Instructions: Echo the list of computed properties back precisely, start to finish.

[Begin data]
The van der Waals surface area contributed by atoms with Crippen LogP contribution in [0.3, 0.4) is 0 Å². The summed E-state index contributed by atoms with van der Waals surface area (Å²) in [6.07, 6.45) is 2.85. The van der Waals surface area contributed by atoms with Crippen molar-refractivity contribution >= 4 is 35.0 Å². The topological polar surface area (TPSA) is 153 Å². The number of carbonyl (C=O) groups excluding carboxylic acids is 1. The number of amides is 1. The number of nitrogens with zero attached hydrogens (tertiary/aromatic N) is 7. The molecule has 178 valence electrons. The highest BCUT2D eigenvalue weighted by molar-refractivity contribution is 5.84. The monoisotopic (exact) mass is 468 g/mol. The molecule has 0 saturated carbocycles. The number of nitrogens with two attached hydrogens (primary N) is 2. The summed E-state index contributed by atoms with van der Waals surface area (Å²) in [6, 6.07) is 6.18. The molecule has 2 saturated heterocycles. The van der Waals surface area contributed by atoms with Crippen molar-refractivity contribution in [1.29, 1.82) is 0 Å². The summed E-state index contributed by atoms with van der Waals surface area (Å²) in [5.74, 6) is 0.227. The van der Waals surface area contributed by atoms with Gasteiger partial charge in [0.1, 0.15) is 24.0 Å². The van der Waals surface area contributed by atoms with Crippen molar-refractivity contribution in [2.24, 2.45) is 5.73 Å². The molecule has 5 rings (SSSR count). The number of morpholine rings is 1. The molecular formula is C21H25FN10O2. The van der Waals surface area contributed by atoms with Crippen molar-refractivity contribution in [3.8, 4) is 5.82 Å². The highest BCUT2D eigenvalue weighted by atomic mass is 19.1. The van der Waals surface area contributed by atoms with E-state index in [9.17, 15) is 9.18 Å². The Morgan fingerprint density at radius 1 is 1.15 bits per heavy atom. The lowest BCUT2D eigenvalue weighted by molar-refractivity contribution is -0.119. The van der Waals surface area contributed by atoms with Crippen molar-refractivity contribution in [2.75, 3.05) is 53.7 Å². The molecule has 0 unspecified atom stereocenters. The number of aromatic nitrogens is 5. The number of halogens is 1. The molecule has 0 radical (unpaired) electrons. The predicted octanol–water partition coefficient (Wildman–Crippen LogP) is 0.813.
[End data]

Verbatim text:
The van der Waals surface area contributed by atoms with Crippen LogP contribution in [0.3, 0.4) is 0 Å². The summed E-state index contributed by atoms with van der Waals surface area (Å²) in [6.07, 6.45) is 2.85. The van der Waals surface area contributed by atoms with Crippen molar-refractivity contribution >= 4 is 35.0 Å². The topological polar surface area (TPSA) is 153 Å². The number of carbonyl (C=O) groups excluding carboxylic acids is 1. The number of amides is 1. The number of nitrogens with zero attached hydrogens (tertiary/aromatic N) is 7. The molecule has 178 valence electrons. The highest BCUT2D eigenvalue weighted by molar-refractivity contribution is 5.84. The monoisotopic (exact) mass is 468 g/mol. The molecule has 0 saturated carbocycles. The number of nitrogens with two attached hydrogens (primary N) is 2. The summed E-state index contributed by atoms with van der Waals surface area (Å²) in [6, 6.07) is 6.18. The molecule has 2 saturated heterocycles. The van der Waals surface area contributed by atoms with Crippen molar-refractivity contribution in [1.29, 1.82) is 0 Å². The summed E-state index contributed by atoms with van der Waals surface area (Å²) in [5.74, 6) is 0.227. The van der Waals surface area contributed by atoms with Gasteiger partial charge in [0.1, 0.15) is 24.0 Å². The van der Waals surface area contributed by atoms with Crippen molar-refractivity contribution in [2.24, 2.45) is 5.73 Å². The molecule has 5 rings (SSSR count). The number of morpholine rings is 1. The molecular formula is C21H25FN10O2. The van der Waals surface area contributed by atoms with Crippen molar-refractivity contribution in [3.8, 4) is 5.82 Å². The highest BCUT2D eigenvalue weighted by atomic mass is 19.1. The van der Waals surface area contributed by atoms with E-state index in [9.17, 15) is 9.18 Å². The Morgan fingerprint density at radius 1 is 1.15 bits per heavy atom. The lowest BCUT2D eigenvalue weighted by molar-refractivity contribution is -0.119. The van der Waals surface area contributed by atoms with Crippen molar-refractivity contribution in [2.75, 3.05) is 53.7 Å². The molecule has 0 unspecified atom stereocenters. The number of aromatic nitrogens is 5. The number of halogens is 1. The molecule has 0 radical (unpaired) electrons. The predicted octanol–water partition coefficient (Wildman–Crippen LogP) is 0.813.